Finland, making a difference with green logistics
The Finns are very much known from keeping their promises. In pursuit of its ambitious sustainability goals, Finland is putting significant effort into transitioning its logistics infrastructure towards greener alternatives. For numerous industries, this green infrastructure serves as a crucial tool in achieving imperative sustainability objectives.
Finland is served by an excellent network of roads, railways, waterways, canals, and sea lanes. Good transports are a must in this northern corner of the world, and in 2023, Finland was ranked second among 139 countries in the global Logistics Performance Index. The index, created by the World Bank, studies key areas of logistics performance, such as quality of trade and transport infrastructure, customs operations, as well as cost-effectiveness and timeliness of shipments.
Being top of class, however, is not enough when one’s goal is building a better future. Finland has made, and continues to make, enormous investments in turning Finnish logistics and transports green in the coming next years. Operating a business in and from Finland is therefore inherently sustainable, whether the business entails transporting shipments to and from a Finnish factory or delivering products to B2B customers or consumers.
A global forerunner in electrified road transports
The Finnish Government has vowed to halve the domestic traffic emissions by 2030 and eliminate emissions completely by 2045 (compared to 2005 levels). For this goal, electrified road transports are key. Over 90% of Finnish traffic emissions come from road traffic, out of which 40% stem from heavy transports. To reach the planned emissions cut, every third kilometer driven on Finnish roads in 2030 must be electrically powered.
The replacement of old cars with electric ones, the implementation of sustainable public transports, the increased use of renewable fuels, and the digitalization of road infrastructure is well under way in Finland. Likewise, the electric vehicle (EV) infrastructure is quickly maturing in the country, and according to LeasePlan, Finland ranks number seven among European countries in EV readiness, consequently also taking a position in the global lead. An example of Finland’s rapid road electrification is the increased number of fast, high-power charging stations in Finland, which during 2022 grew by as much as 120%.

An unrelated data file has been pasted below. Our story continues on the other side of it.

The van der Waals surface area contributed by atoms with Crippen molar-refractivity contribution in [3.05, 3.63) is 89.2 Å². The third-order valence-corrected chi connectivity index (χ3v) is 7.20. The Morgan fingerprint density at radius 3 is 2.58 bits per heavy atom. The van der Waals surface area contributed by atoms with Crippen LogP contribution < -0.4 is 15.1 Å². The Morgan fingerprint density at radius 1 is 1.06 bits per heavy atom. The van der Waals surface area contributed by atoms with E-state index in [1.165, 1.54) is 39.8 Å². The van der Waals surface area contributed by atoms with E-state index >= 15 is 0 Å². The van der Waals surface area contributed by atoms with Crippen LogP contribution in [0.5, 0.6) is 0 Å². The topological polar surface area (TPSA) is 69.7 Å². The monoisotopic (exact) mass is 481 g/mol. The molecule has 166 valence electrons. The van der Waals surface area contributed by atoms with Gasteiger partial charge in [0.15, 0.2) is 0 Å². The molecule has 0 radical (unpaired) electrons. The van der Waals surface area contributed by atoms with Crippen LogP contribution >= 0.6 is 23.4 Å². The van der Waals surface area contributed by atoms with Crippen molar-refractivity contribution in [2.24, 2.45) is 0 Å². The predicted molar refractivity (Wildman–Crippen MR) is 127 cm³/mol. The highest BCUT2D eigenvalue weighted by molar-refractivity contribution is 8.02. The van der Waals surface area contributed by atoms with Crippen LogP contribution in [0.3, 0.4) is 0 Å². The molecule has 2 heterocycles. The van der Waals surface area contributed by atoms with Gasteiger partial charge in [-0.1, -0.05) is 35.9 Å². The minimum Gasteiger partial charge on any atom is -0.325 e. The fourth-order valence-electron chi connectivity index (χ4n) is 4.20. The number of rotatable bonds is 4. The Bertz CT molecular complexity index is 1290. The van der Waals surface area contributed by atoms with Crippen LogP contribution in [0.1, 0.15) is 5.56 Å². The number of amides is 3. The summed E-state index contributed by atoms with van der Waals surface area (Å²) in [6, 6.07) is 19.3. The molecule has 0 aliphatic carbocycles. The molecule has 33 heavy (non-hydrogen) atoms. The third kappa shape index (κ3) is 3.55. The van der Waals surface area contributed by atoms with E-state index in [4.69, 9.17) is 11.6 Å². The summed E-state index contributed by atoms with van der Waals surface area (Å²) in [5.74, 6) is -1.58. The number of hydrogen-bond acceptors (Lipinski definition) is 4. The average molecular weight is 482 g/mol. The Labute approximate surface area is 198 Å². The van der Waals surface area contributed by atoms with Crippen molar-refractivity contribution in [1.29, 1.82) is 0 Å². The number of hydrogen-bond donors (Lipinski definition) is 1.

Carbon-neutral airports and air traffic
Out of Finland’s 24 airports, 20 are already carbon-neutral and will reach zero net emissions by 2025. The country’s first carbon-neutral airports are Rovaniemi, Kittilä, Ivalo, and Kuusamo in Lapland. In 2024, Finland’s largest airport, Helsinki Airport, will follow suit. The end goal, however, is not mere carbon neutrality, but carbon negativity.
For Finland’s regional air traffic needs, climate-efficient electric aviation is a viable option now under development. The Finnish Transport and Communications Agency Traficom estimates that electric aviation will commence regional operation by the end of this decade, and in 2030, electric airplanes will be commonplace for transporting small passenger and delivery volumes. Electric aviation is particularly well-suited for crossing geographical obstacles, such as mountains and waterways, and route options are currently under investigation in the Kvarken region in Western Finland and up North in Lapland.
Port electrification well underway
While the electrification of the Finnish car park is ongoing, the electric transformation of Finnish ports is far along. Finnish harbor modernizations have for years already focused on the comprehensive electrification of ships, harbor machinery, heavy road transportation and general port activities.
Just as Finland’s airports, many Finnish ports are aiming for carbon neutrality in the coming few years. The first to reach this goal is the Port of Hanko, which will be fully carbon neutral by 2024. The Port of Helsinki likewise strives to reach carbon neutrality by 2035. One of its carbon-cutting measures is providing docking ships with renewably produced shore-side electricity, which will reduce ships’ port-side carbon emissions by as much as 50-80%.